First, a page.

We haven’t built the core foundation for these areas yet, and there will be a sense of urgency to act fast to fill these gaps. As we begin to build this foundation, I worry about blind spots — the things that keep us from grasping the bigger picture. The scary part is: I don’t even have a clue where my blind spots begin and where they end.
I do believe that we have a huge opportunity ahead — if we are able to build the right foundation, we can shape how desktop computing applications are built, distributed, and consumed. If we get this right, we get to define the next few decades of computing!
What is necessary to bring every single organization (from large to small) onto Instabase’s platform? How do we enable developers and organizations across the world to create apps on Instabase? Do we focus on the platform aspect, or on apps? Do we focus on high value operational apps for large enterprises, or self-service productivity apps that can attract a large number of small and medium businesses? Do we optimize for distribution of the platform to a large number of accounts [regardless of their size], or do we optimize for key use cases in a certain industry?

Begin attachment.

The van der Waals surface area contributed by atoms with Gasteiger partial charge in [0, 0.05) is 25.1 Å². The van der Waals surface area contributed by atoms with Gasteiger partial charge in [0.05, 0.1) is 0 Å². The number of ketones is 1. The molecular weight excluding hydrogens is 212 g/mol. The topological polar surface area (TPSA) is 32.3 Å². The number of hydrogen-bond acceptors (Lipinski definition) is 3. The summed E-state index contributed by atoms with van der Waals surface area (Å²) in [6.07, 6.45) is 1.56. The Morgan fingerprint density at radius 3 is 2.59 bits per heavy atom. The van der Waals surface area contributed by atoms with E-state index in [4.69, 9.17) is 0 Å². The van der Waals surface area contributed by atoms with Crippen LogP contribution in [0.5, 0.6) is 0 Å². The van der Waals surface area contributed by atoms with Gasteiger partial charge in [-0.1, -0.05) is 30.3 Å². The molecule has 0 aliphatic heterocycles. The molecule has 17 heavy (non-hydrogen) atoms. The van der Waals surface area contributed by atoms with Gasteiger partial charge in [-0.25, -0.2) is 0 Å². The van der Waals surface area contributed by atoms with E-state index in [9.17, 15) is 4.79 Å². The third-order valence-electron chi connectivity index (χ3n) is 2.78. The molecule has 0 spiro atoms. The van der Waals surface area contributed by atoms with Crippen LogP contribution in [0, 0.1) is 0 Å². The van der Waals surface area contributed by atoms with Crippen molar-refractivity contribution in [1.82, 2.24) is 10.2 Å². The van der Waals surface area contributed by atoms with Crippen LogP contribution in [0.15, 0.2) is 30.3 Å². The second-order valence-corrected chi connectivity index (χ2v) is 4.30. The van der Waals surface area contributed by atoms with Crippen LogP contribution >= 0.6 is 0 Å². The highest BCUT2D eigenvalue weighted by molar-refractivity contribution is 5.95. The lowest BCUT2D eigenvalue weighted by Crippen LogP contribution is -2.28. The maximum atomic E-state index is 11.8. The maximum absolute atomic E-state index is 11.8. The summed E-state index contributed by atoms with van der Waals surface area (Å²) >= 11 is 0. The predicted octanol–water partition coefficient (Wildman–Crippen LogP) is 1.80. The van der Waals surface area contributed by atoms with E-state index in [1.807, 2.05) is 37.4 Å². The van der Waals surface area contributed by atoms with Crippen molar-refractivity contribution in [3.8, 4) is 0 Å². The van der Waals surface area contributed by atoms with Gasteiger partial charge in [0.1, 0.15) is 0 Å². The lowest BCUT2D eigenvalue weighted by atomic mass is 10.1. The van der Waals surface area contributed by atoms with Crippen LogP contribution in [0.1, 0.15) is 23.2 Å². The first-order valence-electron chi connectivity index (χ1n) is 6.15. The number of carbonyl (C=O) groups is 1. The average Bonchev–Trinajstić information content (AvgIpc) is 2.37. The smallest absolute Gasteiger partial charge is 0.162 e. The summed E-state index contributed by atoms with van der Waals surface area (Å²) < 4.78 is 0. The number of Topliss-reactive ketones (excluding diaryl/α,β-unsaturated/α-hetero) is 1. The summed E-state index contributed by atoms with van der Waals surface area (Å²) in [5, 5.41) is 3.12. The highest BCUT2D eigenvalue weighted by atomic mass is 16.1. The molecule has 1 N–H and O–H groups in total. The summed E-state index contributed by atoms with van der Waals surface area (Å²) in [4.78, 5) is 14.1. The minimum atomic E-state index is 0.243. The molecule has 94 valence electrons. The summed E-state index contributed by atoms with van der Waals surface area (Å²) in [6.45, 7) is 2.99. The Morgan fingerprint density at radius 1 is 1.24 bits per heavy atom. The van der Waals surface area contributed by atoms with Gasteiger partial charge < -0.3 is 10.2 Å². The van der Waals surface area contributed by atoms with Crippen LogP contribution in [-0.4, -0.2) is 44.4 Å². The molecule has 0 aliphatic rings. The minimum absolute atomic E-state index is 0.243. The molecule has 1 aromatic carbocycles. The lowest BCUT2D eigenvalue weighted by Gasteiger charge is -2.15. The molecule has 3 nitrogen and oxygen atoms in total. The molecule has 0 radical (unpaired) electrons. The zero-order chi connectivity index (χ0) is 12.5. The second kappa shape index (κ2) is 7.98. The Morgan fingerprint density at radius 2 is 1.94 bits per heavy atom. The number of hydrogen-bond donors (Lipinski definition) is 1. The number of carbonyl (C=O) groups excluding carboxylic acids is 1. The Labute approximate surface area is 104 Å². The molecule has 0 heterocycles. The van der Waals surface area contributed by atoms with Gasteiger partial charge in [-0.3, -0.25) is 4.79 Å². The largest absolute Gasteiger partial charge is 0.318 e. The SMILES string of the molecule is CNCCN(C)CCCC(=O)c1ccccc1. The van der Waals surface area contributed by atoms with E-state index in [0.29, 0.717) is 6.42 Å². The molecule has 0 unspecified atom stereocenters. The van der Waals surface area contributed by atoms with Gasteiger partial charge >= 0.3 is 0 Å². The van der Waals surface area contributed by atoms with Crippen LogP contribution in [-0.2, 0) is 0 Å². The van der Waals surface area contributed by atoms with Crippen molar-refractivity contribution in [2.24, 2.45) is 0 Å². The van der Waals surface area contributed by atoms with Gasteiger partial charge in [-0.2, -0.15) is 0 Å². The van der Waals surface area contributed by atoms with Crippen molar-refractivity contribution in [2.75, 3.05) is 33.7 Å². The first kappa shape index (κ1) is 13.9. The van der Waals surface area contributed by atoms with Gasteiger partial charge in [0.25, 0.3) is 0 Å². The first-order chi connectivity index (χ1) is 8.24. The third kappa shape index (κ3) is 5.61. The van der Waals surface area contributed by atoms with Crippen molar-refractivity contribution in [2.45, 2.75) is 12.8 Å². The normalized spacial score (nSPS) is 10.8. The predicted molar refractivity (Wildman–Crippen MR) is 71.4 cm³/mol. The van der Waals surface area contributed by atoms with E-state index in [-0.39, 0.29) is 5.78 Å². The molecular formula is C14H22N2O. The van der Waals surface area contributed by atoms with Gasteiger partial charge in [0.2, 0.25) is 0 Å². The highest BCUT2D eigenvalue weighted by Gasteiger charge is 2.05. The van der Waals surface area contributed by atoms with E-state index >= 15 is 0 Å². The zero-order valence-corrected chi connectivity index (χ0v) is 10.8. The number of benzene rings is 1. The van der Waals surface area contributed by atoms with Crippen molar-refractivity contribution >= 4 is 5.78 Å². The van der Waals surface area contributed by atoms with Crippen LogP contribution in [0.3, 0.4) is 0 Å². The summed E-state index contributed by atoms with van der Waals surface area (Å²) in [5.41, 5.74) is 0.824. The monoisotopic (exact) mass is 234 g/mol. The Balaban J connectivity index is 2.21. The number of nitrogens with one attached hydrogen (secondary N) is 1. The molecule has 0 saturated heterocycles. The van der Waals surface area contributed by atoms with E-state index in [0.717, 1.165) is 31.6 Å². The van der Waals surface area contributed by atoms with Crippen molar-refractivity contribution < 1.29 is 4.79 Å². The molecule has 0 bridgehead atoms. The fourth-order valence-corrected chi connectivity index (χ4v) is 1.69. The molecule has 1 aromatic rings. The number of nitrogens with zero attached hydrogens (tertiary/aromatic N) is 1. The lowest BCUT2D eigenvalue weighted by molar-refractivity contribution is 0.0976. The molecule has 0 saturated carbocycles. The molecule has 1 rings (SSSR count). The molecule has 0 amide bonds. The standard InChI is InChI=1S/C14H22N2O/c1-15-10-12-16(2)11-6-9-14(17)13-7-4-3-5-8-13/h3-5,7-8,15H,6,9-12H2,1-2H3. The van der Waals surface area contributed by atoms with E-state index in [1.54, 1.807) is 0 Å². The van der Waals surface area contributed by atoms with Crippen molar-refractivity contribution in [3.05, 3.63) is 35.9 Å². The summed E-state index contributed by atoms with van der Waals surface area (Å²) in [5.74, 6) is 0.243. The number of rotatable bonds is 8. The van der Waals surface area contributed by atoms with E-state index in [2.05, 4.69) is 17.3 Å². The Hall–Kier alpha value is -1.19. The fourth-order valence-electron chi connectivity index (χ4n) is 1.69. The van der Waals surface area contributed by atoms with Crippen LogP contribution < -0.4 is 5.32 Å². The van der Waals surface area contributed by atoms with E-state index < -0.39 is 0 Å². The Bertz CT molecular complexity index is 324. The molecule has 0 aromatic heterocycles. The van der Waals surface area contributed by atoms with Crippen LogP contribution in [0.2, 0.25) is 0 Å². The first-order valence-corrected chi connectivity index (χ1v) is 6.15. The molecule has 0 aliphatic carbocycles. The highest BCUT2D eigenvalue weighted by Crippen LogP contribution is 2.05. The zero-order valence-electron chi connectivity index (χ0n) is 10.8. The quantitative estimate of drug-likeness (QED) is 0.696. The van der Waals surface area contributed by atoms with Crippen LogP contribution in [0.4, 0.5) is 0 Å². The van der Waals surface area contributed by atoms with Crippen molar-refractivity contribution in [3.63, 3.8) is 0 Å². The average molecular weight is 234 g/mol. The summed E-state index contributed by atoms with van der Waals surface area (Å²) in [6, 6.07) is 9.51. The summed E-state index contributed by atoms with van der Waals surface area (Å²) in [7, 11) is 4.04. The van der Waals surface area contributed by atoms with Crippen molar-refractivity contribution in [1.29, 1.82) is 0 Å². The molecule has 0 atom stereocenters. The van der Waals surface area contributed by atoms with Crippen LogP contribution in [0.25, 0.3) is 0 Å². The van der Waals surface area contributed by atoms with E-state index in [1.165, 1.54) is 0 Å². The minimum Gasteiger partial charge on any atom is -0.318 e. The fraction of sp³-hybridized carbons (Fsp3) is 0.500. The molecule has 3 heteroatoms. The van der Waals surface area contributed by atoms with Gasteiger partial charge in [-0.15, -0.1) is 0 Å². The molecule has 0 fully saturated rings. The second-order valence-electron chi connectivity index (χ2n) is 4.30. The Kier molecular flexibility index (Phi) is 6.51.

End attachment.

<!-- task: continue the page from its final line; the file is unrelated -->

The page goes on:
At the very core, what is the foundation that enables us to instrument these?
We’re going to have our share of bad ideas — we should allow for the possibility that we’ll make mistakes along the way. The few stories I presented earlier about how things came to be at Instabase highlight this fact — we were never certain, we were never sure about the future, we never had a clue what would really work. But, here is an important thing to note: at the core, we were able to build something that allowed us to engage with the world — not as a high-minded voyager, but as a curious explorer, and adventurer, where we could take a crack at problems we recognized as worth pursuing.
I hope we are able to build something enduring, something we all can be proud of!